I was also frustrated by Bethany’s lack of spine.   Sometimes she would be undefeatable (stalking Landon to the point of harassment) and then she would show signs of wimpiness at important moments which would require constant reassurance by Landon.

The romantic arc is also fueled by misunderstandings which were caused by Bethany’s actions, actions that I found unreasonable.   I read these portions of the book internally yelling at Bethany to stop, just stop. The characters, their motivations, their emotional and sexual attraction never fully meshed for me. I often felt as if I was being jerked around like a muppet.

For it’s flaws though, the story is full of emotion and refreshing twists.   Landon refers to Bethany as his war buddy in this pitched battle against her ex husband.   The two of them draw strength from their revenge plans and use it, at times, to hide behind when their emotions for each other scare them.   Your prose, your phrases, are intriguing:

Kissing Landon’s lips like her life depended on it. Kissing him not subtly, but hard and fast and desperately.

It irked him immeasurably, her desperation, and he wasn’t certain why. Perhaps because he knew desperation. What shallow company it was, what a lousy counselor it became.

I will keep reading your work and someday, it will all come together for me.   C+

Best regards,

Jane

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Jane Litte is the founder of Dear Author, a lawyer, and a lover of pencil skirts. She spends her downtime reading romances and writing about them. Her TBR pile is much larger than the one shown in the picture and not as pretty. You can reach Jane by email at jane @ dearauthor dot com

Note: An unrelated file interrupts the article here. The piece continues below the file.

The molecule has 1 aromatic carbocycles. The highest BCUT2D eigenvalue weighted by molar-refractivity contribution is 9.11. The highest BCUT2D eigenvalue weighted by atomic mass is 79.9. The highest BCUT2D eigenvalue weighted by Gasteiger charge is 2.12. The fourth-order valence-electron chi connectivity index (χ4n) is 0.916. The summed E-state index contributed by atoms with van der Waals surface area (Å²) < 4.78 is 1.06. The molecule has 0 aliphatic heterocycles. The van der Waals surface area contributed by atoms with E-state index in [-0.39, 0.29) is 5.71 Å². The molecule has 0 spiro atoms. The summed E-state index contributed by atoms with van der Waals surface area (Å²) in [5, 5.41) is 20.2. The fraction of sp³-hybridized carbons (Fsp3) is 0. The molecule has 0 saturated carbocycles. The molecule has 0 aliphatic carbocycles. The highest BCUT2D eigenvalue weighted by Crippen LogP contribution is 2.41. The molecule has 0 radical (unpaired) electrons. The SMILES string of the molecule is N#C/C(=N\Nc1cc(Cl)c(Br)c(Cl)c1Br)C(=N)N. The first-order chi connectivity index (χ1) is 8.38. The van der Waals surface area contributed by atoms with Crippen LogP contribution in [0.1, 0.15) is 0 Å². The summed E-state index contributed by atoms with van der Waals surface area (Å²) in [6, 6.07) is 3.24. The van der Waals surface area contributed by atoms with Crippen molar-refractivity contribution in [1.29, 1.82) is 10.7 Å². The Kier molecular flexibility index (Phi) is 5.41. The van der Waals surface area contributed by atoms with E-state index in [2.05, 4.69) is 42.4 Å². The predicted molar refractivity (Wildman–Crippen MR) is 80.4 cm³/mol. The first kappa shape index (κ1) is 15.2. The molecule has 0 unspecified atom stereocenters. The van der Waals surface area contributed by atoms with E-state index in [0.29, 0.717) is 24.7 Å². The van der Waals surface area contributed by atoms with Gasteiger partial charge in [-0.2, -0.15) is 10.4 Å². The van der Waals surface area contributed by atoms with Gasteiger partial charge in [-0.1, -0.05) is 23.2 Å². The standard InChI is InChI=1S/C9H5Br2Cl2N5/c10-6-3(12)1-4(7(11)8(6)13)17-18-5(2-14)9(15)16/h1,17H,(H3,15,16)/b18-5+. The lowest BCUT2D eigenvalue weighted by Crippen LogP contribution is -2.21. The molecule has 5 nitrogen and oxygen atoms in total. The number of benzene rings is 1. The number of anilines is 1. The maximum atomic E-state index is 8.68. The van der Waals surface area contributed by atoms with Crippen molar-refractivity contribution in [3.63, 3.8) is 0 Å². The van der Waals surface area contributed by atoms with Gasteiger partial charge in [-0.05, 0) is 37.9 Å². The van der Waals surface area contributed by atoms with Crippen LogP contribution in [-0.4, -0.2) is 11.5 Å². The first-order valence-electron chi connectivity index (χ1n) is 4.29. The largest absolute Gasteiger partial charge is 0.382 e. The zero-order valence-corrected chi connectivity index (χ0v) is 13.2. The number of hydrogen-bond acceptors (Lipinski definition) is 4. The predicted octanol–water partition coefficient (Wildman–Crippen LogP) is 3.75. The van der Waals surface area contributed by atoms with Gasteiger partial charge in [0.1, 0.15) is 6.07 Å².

5 Comments

  1. Lynn S.
    Feb 17, 2011 @ 14:57:36

    Good review as usual, an interesting concept but the presentation doesn’t appear to deliver on it. I’m still trying to wrap my head around Hector Hallifax. Who would name their child Hector if their last name was Hallifax? If only they’d titled the book Hating Hector Hallifax, the alliteration alone would have hooked me.

    My current category author that I’m willing to keep reading is Lucy King. First book, meh, second book much improved but still problematic. I can see the promise of a really good book in her future though.

    ReplyReply

  2. Sally
    Feb 18, 2011 @ 02:46:37

    Regarding the cover…No way can the female model bend like that, and is that an Adam’s apple?

    ReplyReply

  3. Jane
    Feb 18, 2011 @ 09:03:48

    @Sally: Her neck is bent so far that her windpipe is broken?

    @Lynn S.: I don’t know that I have read Lucy King. Is there a title of hers you might recommend to me?

    ReplyReply

  4. Lynn S.
    Feb 18, 2011 @ 17:22:22

    @Jane: You made my Friday. Love it when I can give a recommendation. King has written two books for the Modern Heat/Presents line and if you want to give her a try I would recommend her second book, Proposition by the Billionaire. I never fully engaged with the characters or the premise of her first book but the second book was an enjoyable mix of comedy and emotion. The only problem I had was with the lack of development or follow through on the heroine's family issues.

    Also, I just finished reading Mira Lyn Kelly's Wild Fling or a Wedding Ring and wanted to say thanks so much for your review which lead me to give her a try. Great book and I'm with you on thinking it felt like a Blaze. I've read other Modern Heat titles, and this book felt more like a Blaze. The heroine's relative inexperience is the only vague reason I can think of for it to be in the Presents line, but Harlequin's marketing is wonky and their reasoning is beyond me. Like I said though, great book with a modern tone, smooth writing style, and realistic emotions. I'm looking forward to reading more by this author.

    ReplyReply

  5. Jane
    Feb 18, 2011 @ 23:29:02

    @Lynn S. Thanks for the rec!

    ReplyReply